Reviewed by Amy Gruzesky
The subtitle of this work is 7 Variations of a Love Story, and so when I first picked it up, I anticipated a single love story told in various points of view and/or at various times. Then I read the full description and realized it was seven separate stories, bound together by a singular theme — love.
Always a sucker for a good love story, although very particular because I don’t like anything too sappy or saccharine, I opened the book with both intrigue and a slight sense of dread that I might be disappointed.
I wasn’t. Joan Wickersham, a National Book Award finalist for another of her works, eloquently weaves these stories together into a volume that both pays homage to all of the individual characters and their situations, while highlighting the binding theme of love, in an interesting variety of forms.
She shows us that love comes in all ways and places, and is often altered by situations — some within our control, some not, and sometimes our feelings of love or even hate are often beyond our own comprehension. We do love or we don’t; we do, but there are doubts and second-guessing, or sometimes even stipulations placed on how or when we will love someone.
The stories are more about the characters’ thoughts and how they process their feelings of love and/or longing, or lack thereof, as opposed to a fairytale version of girl meets boy, falls in love, they have a misunderstanding, then get back together and live happily ever after. I also liked that not all of the stories were about romantic love.
Within the pages of Wickersham’s collection, we meet a married couple still together after the husband’s infidelity, yet definitely not in the same place they were before the affair, to a mother and daughter with totally different lifestyles and how they fluctuate between being totally separate from one another to totally connected.
There is the paralyzed ballerina terrified of being deserted by her husband, and the combined fiction/true story (or so the writer tells us) of a love triangle involving Eleanor Roosevelt. Another story features Mozart.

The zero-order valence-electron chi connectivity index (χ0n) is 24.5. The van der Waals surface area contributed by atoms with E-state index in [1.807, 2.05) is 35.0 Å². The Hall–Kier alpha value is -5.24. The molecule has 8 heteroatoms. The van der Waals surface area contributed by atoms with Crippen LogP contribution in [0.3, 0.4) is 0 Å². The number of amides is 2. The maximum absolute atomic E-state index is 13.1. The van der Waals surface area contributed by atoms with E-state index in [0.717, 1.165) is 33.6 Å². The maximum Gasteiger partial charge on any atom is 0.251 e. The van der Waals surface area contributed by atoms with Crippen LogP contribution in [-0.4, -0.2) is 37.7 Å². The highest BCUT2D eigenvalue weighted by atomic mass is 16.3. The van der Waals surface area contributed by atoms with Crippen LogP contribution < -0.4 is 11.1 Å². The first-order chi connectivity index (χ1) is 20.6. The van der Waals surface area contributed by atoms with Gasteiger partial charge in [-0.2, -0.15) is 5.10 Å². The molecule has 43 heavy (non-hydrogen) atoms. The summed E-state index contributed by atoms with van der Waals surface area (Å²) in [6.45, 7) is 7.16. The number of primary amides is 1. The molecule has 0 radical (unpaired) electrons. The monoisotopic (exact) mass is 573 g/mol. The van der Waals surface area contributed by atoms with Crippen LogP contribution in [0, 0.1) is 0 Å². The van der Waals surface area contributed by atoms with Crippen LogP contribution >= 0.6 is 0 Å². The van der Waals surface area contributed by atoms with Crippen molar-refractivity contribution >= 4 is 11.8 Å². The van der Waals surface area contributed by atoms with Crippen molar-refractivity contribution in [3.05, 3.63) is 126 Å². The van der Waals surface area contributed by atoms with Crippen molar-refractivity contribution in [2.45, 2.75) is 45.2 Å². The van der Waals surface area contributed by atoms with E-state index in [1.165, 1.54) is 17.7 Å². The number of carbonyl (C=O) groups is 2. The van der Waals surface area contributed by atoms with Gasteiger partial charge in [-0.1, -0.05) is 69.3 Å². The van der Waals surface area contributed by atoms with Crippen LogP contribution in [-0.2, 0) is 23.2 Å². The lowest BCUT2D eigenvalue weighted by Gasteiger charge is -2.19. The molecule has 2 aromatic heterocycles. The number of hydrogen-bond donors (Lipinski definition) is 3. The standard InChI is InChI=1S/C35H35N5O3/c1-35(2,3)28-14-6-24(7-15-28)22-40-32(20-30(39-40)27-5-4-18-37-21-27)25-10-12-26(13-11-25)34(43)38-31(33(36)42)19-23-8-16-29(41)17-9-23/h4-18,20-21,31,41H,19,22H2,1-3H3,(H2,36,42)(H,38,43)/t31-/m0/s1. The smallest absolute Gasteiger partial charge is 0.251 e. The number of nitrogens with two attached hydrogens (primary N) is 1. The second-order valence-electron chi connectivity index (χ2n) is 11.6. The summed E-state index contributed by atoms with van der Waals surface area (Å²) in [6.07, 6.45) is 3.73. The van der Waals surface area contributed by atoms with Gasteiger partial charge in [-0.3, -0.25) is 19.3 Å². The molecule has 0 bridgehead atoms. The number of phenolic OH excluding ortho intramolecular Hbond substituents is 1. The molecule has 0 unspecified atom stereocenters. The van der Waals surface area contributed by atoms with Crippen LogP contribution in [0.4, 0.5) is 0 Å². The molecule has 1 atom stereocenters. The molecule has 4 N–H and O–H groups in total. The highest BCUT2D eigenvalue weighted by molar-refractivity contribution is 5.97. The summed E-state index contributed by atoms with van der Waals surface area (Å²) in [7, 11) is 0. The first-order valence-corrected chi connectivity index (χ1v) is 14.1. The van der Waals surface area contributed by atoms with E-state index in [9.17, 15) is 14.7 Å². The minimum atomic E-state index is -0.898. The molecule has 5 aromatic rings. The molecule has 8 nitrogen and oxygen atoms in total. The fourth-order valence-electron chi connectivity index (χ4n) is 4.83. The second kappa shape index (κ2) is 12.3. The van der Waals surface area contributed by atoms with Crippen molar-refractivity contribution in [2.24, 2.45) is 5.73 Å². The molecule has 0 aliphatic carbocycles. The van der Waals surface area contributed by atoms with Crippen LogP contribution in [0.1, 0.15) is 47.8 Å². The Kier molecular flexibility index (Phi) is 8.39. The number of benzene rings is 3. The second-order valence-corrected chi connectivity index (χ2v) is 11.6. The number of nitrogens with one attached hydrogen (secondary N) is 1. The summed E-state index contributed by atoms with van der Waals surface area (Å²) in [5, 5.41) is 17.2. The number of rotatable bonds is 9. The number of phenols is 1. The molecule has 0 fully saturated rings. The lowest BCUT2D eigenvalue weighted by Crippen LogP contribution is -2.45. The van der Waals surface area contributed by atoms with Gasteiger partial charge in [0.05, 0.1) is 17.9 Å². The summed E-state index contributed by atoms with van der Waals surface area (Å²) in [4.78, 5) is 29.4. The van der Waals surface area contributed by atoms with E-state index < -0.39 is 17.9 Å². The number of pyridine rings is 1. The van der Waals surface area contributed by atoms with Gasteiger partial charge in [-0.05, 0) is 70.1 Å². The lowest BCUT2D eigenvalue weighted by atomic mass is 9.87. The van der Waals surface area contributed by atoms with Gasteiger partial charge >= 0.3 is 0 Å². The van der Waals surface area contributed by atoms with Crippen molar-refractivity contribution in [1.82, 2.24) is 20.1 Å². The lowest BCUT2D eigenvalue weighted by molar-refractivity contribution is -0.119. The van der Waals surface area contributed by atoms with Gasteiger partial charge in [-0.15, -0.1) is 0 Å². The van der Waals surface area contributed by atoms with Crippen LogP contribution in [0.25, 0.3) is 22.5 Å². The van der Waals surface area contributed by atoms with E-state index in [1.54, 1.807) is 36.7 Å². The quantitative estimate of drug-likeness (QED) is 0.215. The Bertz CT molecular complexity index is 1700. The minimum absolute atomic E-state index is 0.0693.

There is the widow whose husband died in a race car accident, andthen learns a secret from the wife of the reporter who had set up an interview with her.
There are two girls in an all boys’ school and the relationships they forge with their teacher and some of the boys at the school; and then there is the story juxtaposing two love affairs — one in the past and one in the present, and in which the characters are not named.
Throughout the collection, Wickersham tells these stories in an extremely eloquent and readable way, that kind of makes you a bit sad when each individual story is over — as, at least for me, I found myself wanting to learn just a little bit more about all of these people and their situations.
The News From Spain is a collection of well-written, intelligent stories that somehow binds characters from different places, times, and situations into a cohesive work with a common theme that will definitely pique your interest and make you want to keep reading.
From a married couple still together after the husband’s infidelity, yet definitely not in the same place they were before the affair, to a mother and daughter